Reverse saturation current and leakage current in a BJT

  • #1
Summary:
What is the relation between reverse saturation current and leakage current in a BJT?
I have been studying Studying Donald Neamen's Electronic Circuits 4th edition and Sedra Smith's Microelectronics 7th edition for quite some time now. I have been self studying. After searching extensively on Internet as well as trying to understand from the books, I have not been able to differentiate between two quantities in the context of BJT.

These two quantities are: IS and ICBO

According to Sedra Smith, ICBO is the collector base reverse current and
del3.JPG

Whereas IS is the saturation or scale current given by
del2.jpg

del1.jpg

I have been wondering are these two quantities same or share some relation between them because I find the name for both these quantities being used inter-changeably at many places which is quite confusing and I believe they are not the same.

Also, I am confused which current is being referred to when on Internet I find the term "reverse saturation current". Searching on Internet the term "reverse saturation current" gives two kinds of sources: one referring it as IS and the other referring it as ICBO Another similar quantity is ICBO.

References

Sedra Smith
Donald Neamen
 

Attachments

  • del2.jpg
    del2.jpg
    1.7 KB · Views: 11
Last edited:

Answers and Replies

  • #2
1,177
86
Summary:: What is the relation between reverse saturation current and leakage current in a BJT?

I have been studying Studying Donald Neamen's Electronic Circuits 4th edition and Sedra Smith's Microelectronics 7th edition for quite some time now. I have been self studying. After searching extensively on Internet as well as trying to understand from the books, I have not been able to differentiate between two quantities in the context of BJT.

These two quantities are: IS and ICBO

According to Sedra Smith, ICBO is the collector base reverse current and
View attachment 290364
Whereas IS is the saturation or scale current given by
View attachment 290363
View attachment 290361
I have been wondering are these two quantities same or share some relation between them because I find the name for both these quantities being used inter-changeably at many places which is quite confusing and I believe they are not the same.

Also, I am confused which current is being referred to when on Internet I find the term "reverse saturation current". Searching on Internet the term "reverse saturation current" gives two kinds of sources: one referring it as IS and the other referring it as ICBO Another similar quantity is ICBO.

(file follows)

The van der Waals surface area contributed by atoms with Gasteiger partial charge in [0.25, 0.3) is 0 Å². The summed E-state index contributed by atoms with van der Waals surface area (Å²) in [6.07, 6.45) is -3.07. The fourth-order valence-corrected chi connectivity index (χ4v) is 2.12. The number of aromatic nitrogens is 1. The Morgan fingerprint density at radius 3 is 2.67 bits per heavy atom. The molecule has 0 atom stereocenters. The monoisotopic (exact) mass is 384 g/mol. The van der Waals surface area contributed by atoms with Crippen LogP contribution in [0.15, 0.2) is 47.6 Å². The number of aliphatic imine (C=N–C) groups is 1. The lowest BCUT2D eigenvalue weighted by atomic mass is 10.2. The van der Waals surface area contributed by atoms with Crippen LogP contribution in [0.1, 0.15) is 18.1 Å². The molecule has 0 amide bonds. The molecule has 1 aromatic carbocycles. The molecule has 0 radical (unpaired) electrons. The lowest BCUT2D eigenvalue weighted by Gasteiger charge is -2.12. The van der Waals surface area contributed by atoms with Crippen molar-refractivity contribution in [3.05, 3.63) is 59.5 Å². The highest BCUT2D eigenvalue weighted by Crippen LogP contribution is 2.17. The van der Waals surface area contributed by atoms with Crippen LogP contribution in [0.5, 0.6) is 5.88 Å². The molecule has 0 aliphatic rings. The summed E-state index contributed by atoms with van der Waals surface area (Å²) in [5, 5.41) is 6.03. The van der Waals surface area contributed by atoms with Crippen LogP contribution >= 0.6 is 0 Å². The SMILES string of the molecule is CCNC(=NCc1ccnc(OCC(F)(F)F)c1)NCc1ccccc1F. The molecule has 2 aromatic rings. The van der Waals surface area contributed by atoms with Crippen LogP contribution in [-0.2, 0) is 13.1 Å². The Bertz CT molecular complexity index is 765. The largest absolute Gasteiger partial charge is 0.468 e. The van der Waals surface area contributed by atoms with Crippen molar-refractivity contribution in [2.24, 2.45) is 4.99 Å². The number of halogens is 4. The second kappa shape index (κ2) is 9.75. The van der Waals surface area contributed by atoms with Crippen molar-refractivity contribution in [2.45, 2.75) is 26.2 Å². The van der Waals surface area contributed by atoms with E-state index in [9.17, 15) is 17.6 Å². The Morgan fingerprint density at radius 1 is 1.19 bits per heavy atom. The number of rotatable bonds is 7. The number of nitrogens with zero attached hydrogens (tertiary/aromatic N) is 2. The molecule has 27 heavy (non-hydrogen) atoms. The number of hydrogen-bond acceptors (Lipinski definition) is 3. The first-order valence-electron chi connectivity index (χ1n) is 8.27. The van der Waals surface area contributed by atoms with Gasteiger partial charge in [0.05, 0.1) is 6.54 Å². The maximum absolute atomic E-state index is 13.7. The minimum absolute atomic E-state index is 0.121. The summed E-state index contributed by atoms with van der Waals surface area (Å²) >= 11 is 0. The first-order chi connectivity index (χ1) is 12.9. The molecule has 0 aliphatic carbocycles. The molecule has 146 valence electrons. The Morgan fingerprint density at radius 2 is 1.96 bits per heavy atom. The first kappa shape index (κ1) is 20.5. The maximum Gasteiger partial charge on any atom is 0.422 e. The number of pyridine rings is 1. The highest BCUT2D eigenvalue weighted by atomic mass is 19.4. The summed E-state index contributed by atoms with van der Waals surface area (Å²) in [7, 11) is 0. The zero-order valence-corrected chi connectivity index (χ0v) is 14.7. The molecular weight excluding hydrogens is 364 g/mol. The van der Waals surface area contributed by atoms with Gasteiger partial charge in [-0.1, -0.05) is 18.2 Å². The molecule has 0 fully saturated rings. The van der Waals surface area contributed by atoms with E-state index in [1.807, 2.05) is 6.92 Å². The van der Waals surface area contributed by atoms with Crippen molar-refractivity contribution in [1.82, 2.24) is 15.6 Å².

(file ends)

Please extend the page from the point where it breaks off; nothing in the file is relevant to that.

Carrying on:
References

Sedra Smith
Donald Neamen
Here it is. The *reverse saturation current*, "Is", is the reverse current of the base-emitter junction. This is denoted as "Is" in a diode, a 2 terminal device.
But a bjt has 3 terminals, & 2 p-n junctions. The collector base jcn is reverse biased when bjt is biased in its active region. Without base current, the emitter current is the collector base jcn reverse saturation current. This can be regarded a "leakage current". This is "Ics", the collector base reverse saturation current.

The base emitter jcn has a reverse saturation current denoted by "Ies". This value, Ies, generally differs from Ics since collector & emitter regions have differing doping densities. The value Ies is the reverse current in a reverse biased base emitter junction with collector open.

The parameter "Icbo", is collector to emitter current with an open base. This is often regarded as leakage, since a bjt having no input on the base emitter junction, ie zero bias, should ideally have zero collector current Ic.

But the reverse biased c-b jcn has a small reverse current, Ics per Shockley diode eqn, or Icbo per bjt circuit models. Data sheets display this Ics/Icbo value generally.

The problem with most semiconductor theory textbooks is that of denoting b-e jcn reverse saturation current as "Is". For a diode, Is is fine. But bjt has 2 junctions, each with its own "Is" parameter. Good concise authors differentiate these values by denoting them as "Ics", & "Ies", wrt to collector base & base emitter junctions.

I hope I've helped.
 
  • Informative
  • Like
Likes anubhavsingh and berkeman

Related Threads on Reverse saturation current and leakage current in a BJT

Replies
1
Views
2K
Replies
4
Views
324
Replies
3
Views
4K
Replies
15
Views
3K
  • Last Post
Replies
1
Views
5K
  • Last Post
Replies
1
Views
8K
  • Last Post
Replies
7
Views
404
  • Last Post
Replies
2
Views
3K
  • Last Post
Replies
5
Views
14K
  • Last Post
Replies
2
Views
4K
Top